So lonely*March 3, 2010 at 11:30 am | Posted in SAHM, Starbucks, the 'burbs, the firm | 7 Comments
*Disclaimer: Don’t worry — the title of this post is not meant to be dramatic so much as it is a nod to my once very deep obsession with The Police.
Yesterday I dropped Little Bug off at her new preschool and took Little O with me to Starbucks. We sat at a corner table (he fast asleep in his carseat). I drank my latte and played on my iPhone for a bit. My morning trip to Starbucks has become a new habit; my interactions with the baristas might be the only conversation I have until Tim gets home. I thought about this as I looked over at a group of women who had gathered around tables they had pushed together. They were slightly older than me, dressed in yoga clothes and carrying yoga mats; no doubt they had just arrived, en masse, from a Pilates class at the women’s-only gym next door. Of course, I sized them up (OK, judged): stay-at-home-moms with elementary-aged children. They had all the time in the world to meet at Starbucks and chit chat for an hour post-Pilates.
And I started to cry. Real tears, dripping down my cheeks, and so, embarrassed, I wheeled Little O out of there, tossing my half-drunk latte. You see, this past month hasn’t been easy. Yes, I’m hormonal. And tired. My two-year-old is driving me crazy. But I’m also lonely. We moved to this suburb in September. Little Buggy was home with her nanny, and I was working full-time. On weekends, we barely did anything other than hit Costco or the diner out near the highway. I know some of our neighbors enough to say hello, but we’re not friends, even though a few of them have toddlers and newborns as well. Since I had the baby, the weather has kept us from strolling around. And, anyway, where would I go to meet people? I haven’t really been part of this town’s gymboree/music class set because of my job. I truly know one person in town — a friend from work. But, guess what — she spends her days at work.
Being home alone all day with very small children is difficult. I get that now. When my daughter was born, my appreciation for my mother changed from love and admiration to something much deeper — I finally understood just how much she loved me. With the arrival of my second child, I now understand so much more about her life and the choices she made. Like me, she also moved from the city to the suburbs when I was just two, right before my sister was born. My father worked long hours in the city. His law firm allowed a car home after 10 p.m.; therefore, my mother explained, he was rarely home before 11 p.m. She had no babysitter, no housecleaner. She points out that, unlike me, she didn’t yet have her law degree. There was no job to return to. Her days and, it seemed to her, her life, stretched out long and lonely.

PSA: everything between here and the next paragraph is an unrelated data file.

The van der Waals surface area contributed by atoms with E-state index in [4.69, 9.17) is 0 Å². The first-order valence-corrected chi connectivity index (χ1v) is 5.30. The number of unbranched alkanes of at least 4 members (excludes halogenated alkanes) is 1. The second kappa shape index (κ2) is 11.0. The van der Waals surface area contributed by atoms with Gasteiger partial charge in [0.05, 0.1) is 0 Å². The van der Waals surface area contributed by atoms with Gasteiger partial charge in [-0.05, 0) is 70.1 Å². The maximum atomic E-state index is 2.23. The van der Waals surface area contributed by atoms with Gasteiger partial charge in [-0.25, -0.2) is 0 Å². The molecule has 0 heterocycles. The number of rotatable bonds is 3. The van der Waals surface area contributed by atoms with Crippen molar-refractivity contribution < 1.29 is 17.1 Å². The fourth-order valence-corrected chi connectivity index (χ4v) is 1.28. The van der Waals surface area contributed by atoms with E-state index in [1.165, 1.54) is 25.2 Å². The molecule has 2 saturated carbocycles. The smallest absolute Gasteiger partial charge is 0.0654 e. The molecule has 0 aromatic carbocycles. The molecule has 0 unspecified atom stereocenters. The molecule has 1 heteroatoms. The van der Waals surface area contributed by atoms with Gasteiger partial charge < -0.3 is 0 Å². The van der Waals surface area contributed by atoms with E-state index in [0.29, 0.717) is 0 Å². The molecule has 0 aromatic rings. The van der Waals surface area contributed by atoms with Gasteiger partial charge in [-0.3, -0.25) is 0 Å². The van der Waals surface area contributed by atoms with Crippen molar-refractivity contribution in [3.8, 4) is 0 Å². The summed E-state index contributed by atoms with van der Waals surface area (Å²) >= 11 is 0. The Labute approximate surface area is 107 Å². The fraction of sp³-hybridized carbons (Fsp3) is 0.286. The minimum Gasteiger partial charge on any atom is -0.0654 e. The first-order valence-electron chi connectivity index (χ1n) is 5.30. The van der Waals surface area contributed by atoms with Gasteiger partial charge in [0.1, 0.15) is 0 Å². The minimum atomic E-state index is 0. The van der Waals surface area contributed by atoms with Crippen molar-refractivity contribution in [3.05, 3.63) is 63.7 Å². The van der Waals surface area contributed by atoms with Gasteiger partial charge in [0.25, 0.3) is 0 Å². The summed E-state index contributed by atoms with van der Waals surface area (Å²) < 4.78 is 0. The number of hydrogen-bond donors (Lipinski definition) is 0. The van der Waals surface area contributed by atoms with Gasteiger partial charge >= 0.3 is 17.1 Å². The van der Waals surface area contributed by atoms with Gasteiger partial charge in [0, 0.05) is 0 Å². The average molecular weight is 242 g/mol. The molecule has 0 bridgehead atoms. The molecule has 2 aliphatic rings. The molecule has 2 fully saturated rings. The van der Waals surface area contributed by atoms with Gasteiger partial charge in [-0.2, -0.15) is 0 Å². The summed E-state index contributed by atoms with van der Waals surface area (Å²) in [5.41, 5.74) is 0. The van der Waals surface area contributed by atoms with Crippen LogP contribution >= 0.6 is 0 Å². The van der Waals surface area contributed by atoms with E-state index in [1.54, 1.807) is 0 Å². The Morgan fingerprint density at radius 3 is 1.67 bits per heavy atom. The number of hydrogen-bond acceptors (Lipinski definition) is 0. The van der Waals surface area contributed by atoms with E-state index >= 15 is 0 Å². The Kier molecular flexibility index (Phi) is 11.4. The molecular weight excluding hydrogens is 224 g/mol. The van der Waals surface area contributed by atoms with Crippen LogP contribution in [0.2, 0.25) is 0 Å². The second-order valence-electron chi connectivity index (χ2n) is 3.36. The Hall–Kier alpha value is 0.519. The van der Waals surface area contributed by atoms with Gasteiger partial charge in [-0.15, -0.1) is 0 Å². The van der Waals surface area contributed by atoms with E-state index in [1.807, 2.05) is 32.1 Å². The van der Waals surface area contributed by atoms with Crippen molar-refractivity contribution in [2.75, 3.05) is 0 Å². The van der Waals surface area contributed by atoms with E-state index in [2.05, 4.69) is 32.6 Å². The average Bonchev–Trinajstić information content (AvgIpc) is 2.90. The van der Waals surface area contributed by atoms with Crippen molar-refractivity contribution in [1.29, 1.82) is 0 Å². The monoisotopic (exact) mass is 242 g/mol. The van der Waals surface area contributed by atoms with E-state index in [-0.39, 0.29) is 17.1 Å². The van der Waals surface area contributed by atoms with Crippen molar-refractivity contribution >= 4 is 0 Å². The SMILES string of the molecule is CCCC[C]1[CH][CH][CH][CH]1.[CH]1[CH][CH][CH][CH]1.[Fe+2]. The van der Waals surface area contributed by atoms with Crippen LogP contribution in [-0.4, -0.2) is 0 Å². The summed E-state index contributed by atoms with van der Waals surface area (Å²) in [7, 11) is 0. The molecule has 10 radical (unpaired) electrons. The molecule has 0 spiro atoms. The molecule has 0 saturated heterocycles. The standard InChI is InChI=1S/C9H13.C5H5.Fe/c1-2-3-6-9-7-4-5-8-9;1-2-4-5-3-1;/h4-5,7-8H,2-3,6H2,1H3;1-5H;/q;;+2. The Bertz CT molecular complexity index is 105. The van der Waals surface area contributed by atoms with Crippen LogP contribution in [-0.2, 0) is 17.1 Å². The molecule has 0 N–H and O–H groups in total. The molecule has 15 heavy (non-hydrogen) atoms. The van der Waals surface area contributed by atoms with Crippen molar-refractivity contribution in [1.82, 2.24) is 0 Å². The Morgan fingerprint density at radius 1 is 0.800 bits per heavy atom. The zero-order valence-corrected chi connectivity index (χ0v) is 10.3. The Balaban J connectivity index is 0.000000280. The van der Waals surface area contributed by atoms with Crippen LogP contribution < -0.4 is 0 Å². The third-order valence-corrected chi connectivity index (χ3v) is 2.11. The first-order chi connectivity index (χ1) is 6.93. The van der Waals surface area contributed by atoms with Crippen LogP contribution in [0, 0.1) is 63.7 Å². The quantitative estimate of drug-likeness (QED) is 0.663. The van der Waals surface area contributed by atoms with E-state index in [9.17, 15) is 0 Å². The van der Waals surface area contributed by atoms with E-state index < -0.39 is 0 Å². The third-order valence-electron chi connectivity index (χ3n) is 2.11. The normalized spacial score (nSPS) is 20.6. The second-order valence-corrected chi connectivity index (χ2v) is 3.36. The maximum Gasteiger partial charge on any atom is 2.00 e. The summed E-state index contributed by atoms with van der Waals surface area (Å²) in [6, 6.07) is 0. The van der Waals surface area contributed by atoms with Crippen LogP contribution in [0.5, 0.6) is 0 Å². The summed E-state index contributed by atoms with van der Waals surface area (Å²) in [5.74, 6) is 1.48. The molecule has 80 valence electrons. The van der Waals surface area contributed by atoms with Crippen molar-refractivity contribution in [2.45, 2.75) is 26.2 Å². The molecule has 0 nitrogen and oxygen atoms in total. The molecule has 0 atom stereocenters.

My mother recalls that things changed one day at the playground when she saw another young mother also dragging a two-year-old and strolling an infant. My mother and Ann were living parallel lives: children the same ages, husbands who worked long hours at their New York law firms, and elite educations (Smith and Columbia Teacher’s College; Wellesley and Columbia Journalism) they felt they had sacrificed (with very mixed feelings) for their families. They were immediate soulmates, and my early childhood was spent in the company of Ann and her two girls. My mom and Ann would drink endless cups of tea in the kitchen, no doubt complaining about their husbands’ late nights and asking each other: is this really what we were meant to do? The four children would fall off swingsets and put on plays and slam each other’s fingers in doors while my mom and Ann chatted on and on. When their family moved to Texas a few years later, there were lots of tears, and I realize now that my mother lost her first and most important lifeline. To this day, Ann is my mother’s oldest, dearest friend.
Raising children, whether you work in an office or are at home, is challenging: I know we all agree upon that almost cliched little chestnut. At work, my long days were nevertheless spent with several other attorneys (women, natch) who had toddlers or were pregnant and who thus asked the same questions and had the same challenges. They were my daily lifelines. But now I’m home, without my work and without these lifelines and I think I need some, or at least one. I need to find my Ann, and I hope I find her soon.